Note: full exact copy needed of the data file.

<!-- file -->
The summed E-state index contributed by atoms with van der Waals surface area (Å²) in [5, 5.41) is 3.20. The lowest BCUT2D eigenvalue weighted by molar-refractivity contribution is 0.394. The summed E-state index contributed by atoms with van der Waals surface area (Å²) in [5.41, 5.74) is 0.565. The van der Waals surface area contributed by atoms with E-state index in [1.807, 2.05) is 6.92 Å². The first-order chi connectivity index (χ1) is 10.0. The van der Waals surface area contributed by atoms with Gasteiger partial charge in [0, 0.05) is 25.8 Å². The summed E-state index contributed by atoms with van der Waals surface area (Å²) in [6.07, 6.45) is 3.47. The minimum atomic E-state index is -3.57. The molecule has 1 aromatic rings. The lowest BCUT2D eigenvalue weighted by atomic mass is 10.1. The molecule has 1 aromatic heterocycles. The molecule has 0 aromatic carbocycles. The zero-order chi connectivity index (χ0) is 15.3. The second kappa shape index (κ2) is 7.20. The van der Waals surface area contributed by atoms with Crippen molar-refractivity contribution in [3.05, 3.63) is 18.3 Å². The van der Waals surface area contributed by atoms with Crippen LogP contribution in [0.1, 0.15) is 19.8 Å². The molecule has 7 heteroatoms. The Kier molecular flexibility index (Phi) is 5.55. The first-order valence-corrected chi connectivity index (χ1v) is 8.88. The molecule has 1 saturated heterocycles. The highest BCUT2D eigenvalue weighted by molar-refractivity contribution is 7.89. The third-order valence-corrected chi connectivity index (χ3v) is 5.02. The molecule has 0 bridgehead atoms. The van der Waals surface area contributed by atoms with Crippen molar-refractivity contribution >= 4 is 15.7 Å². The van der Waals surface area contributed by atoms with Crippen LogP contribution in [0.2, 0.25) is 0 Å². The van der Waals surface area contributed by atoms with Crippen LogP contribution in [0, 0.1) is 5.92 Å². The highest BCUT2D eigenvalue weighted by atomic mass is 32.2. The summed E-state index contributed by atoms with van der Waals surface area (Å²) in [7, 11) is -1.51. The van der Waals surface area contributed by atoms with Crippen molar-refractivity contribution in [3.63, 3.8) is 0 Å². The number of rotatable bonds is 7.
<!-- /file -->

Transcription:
The summed E-state index contributed by atoms with van der Waals surface area (Å²) in [5, 5.41) is 3.20. The lowest BCUT2D eigenvalue weighted by molar-refractivity contribution is 0.394. The summed E-state index contributed by atoms with van der Waals surface area (Å²) in [5.41, 5.74) is 0.565. The van der Waals surface area contributed by atoms with E-state index in [1.807, 2.05) is 6.92 Å². The first-order chi connectivity index (χ1) is 10.0. The van der Waals surface area contributed by atoms with Gasteiger partial charge in [0, 0.05) is 25.8 Å². The summed E-state index contributed by atoms with van der Waals surface area (Å²) in [6.07, 6.45) is 3.47. The minimum atomic E-state index is -3.57. The molecule has 1 aromatic rings. The lowest BCUT2D eigenvalue weighted by atomic mass is 10.1. The molecule has 1 aromatic heterocycles. The molecule has 0 aromatic carbocycles. The zero-order chi connectivity index (χ0) is 15.3. The second kappa shape index (κ2) is 7.20. The van der Waals surface area contributed by atoms with Crippen molar-refractivity contribution in [3.05, 3.63) is 18.3 Å². The van der Waals surface area contributed by atoms with Crippen LogP contribution in [0.1, 0.15) is 19.8 Å². The molecule has 7 heteroatoms. The Kier molecular flexibility index (Phi) is 5.55. The first-order valence-corrected chi connectivity index (χ1v) is 8.88. The molecule has 1 saturated heterocycles. The highest BCUT2D eigenvalue weighted by molar-refractivity contribution is 7.89. The third-order valence-corrected chi connectivity index (χ3v) is 5.02. The molecule has 0 bridgehead atoms. The van der Waals surface area contributed by atoms with Crippen molar-refractivity contribution >= 4 is 15.7 Å². The van der Waals surface area contributed by atoms with Crippen LogP contribution in [0.2, 0.25) is 0 Å². The van der Waals surface area contributed by atoms with Crippen LogP contribution in [0, 0.1) is 5.92 Å². The highest BCUT2D eigenvalue weighted by atomic mass is 32.2. The summed E-state index contributed by atoms with van der Waals surface area (Å²) in [7, 11) is -1.51. The van der Waals surface area contributed by atoms with Crippen molar-refractivity contribution in [3.63, 3.8) is 0 Å². The number of rotatable bonds is 7.